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Date of Award

6-2016

Document Type

Restricted Thesis: Campus only access

Degree Name

Master of Arts in General Experimental Psychology

Department

Psychology

First Reader/Committee Chair

Wellman, Joseph

Abstract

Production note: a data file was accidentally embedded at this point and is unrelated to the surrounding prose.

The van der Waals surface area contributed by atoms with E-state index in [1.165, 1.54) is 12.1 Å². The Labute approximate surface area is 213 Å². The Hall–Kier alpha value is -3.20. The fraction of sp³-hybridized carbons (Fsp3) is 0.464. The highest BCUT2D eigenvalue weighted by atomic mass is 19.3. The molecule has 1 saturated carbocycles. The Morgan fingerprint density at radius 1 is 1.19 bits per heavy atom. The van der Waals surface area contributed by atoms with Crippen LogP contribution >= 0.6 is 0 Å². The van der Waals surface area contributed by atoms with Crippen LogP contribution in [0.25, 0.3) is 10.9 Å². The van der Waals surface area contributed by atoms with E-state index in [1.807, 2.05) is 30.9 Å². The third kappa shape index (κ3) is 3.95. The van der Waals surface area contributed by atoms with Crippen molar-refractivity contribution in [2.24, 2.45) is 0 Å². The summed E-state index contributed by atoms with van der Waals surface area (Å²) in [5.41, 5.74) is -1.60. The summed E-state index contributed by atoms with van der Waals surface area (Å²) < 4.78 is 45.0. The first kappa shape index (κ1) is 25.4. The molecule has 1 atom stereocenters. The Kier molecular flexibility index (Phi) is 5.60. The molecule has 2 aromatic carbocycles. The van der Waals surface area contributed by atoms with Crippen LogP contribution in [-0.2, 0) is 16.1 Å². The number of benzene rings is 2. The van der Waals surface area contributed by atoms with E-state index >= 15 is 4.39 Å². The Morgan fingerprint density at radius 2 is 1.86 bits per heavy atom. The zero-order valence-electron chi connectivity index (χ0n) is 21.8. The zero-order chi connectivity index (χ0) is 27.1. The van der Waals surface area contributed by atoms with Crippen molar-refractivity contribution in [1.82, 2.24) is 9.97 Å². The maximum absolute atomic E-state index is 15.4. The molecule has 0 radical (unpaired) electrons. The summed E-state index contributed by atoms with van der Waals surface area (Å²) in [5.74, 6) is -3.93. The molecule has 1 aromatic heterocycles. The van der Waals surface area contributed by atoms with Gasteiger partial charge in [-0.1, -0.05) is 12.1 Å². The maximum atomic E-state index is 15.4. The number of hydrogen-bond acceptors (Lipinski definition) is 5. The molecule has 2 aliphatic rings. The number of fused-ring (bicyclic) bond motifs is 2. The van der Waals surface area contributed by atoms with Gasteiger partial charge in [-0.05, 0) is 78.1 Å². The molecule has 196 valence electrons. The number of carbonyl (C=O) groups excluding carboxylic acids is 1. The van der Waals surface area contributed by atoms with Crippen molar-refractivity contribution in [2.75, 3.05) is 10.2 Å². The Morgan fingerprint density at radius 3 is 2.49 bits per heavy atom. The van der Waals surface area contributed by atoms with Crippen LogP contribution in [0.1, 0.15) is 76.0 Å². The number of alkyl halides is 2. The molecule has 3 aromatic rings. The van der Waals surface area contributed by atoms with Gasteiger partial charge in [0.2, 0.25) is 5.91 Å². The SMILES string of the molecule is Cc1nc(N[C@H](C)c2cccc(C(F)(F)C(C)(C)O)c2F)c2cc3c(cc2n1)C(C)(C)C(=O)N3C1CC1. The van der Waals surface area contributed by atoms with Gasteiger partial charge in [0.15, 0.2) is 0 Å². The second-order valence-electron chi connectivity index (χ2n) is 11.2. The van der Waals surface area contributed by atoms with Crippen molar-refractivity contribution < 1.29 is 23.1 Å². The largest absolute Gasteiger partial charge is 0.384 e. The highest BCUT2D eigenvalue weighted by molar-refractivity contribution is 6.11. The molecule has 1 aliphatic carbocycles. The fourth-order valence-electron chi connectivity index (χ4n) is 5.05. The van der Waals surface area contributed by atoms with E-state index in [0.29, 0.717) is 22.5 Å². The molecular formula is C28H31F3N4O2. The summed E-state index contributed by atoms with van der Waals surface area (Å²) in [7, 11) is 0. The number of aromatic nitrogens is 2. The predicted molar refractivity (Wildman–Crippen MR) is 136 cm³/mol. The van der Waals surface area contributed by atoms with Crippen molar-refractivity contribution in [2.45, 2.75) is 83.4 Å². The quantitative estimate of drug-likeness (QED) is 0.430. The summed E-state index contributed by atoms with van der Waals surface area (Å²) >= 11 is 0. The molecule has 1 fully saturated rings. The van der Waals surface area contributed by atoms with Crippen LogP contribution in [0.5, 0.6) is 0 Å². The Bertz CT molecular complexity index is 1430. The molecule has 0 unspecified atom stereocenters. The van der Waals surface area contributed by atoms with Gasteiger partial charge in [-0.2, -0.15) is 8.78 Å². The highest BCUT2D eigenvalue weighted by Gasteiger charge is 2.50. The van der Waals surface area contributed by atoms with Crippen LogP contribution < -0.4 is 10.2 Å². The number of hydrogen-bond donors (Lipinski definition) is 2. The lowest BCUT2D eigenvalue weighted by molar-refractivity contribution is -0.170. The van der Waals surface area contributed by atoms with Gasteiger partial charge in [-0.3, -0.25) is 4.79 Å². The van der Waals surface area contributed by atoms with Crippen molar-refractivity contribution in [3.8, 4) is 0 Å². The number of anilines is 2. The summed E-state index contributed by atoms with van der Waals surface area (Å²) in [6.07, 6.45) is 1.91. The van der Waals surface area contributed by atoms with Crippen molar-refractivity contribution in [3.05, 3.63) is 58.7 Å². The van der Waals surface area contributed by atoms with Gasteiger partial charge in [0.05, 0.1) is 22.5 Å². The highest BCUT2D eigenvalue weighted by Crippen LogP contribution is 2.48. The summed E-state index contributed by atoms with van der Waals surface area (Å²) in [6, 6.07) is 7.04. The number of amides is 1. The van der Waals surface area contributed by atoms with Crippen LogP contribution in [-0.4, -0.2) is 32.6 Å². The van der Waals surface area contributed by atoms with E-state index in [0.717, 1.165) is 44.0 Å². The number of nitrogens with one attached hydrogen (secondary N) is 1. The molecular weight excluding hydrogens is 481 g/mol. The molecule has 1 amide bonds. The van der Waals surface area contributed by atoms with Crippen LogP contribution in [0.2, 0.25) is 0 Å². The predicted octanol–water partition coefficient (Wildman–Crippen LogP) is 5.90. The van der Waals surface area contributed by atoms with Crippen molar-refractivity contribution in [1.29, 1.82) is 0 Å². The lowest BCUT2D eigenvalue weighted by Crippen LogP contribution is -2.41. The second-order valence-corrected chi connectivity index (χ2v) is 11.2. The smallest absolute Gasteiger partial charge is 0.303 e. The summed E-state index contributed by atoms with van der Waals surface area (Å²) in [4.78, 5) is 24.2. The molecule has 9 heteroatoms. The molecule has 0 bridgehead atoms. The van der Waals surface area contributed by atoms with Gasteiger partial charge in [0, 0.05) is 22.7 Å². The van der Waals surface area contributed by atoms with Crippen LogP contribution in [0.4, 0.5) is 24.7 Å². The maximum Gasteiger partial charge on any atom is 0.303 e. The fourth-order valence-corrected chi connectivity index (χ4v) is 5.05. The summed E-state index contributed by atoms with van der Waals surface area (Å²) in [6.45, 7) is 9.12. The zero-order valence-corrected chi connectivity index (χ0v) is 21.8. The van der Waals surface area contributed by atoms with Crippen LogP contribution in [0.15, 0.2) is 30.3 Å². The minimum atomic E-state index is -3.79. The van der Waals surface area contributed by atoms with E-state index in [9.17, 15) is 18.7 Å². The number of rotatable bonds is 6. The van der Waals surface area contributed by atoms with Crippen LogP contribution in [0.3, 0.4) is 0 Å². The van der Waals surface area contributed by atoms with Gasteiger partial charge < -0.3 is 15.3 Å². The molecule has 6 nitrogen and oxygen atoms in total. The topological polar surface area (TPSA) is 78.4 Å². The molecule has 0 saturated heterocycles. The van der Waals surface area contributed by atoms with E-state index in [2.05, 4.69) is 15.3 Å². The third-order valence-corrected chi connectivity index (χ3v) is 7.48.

Fear and stigmatization are often used to motivate overweight individuals to engage in healthy behaviors, but these strategies are often counterproductive and can lead to undesirable outcomes. In the present study, I examined the impact of weight-based stigma on cognitive ability (i.e., inhibitory control) and food selection (i.e., calories selected) in individuals who consider themselves to be overweight. I predicted that participants higher in perceived weight stigma would perform more poorly on an inhibitory control task and order more calories on a menu task when they read about discrimination against the overweight versus discrimination against a self-irrelevant out-group. Additionally, I expected that inhibitory control would mediate the relationship between perceived weight stigma and calories ordered for participants who read about discrimination against the overweight, but not for control participants. Participants completed online prescreen measures assessing whether or not they considered themselves to be overweight and their perceptions of weight stigma. Those individuals who considered themselves overweight were then invited into the laboratory to complete tasks to (1) manipulate weight-based discrimination, (2) measure inhibitory control, and (3) measure food selection. As predicted, participants higher in perceived weight stigma performed more poorly on the inhibitory control task and ordered more calories when they read about discrimination against the overweight, but not when they read about discrimination against an out-group. Conversely, inhibitory control did not mediate the relationship between perceived weight stigma and number of calories ordered by participants. Importantly, the present findings provide evidence that perceptions of weight stigma are critical in our understanding of the impact of weight discrimination. Additionally, these results have theoretical and practical implications for both understanding and addressing the psychological and physical consequences of weight-based stigma.

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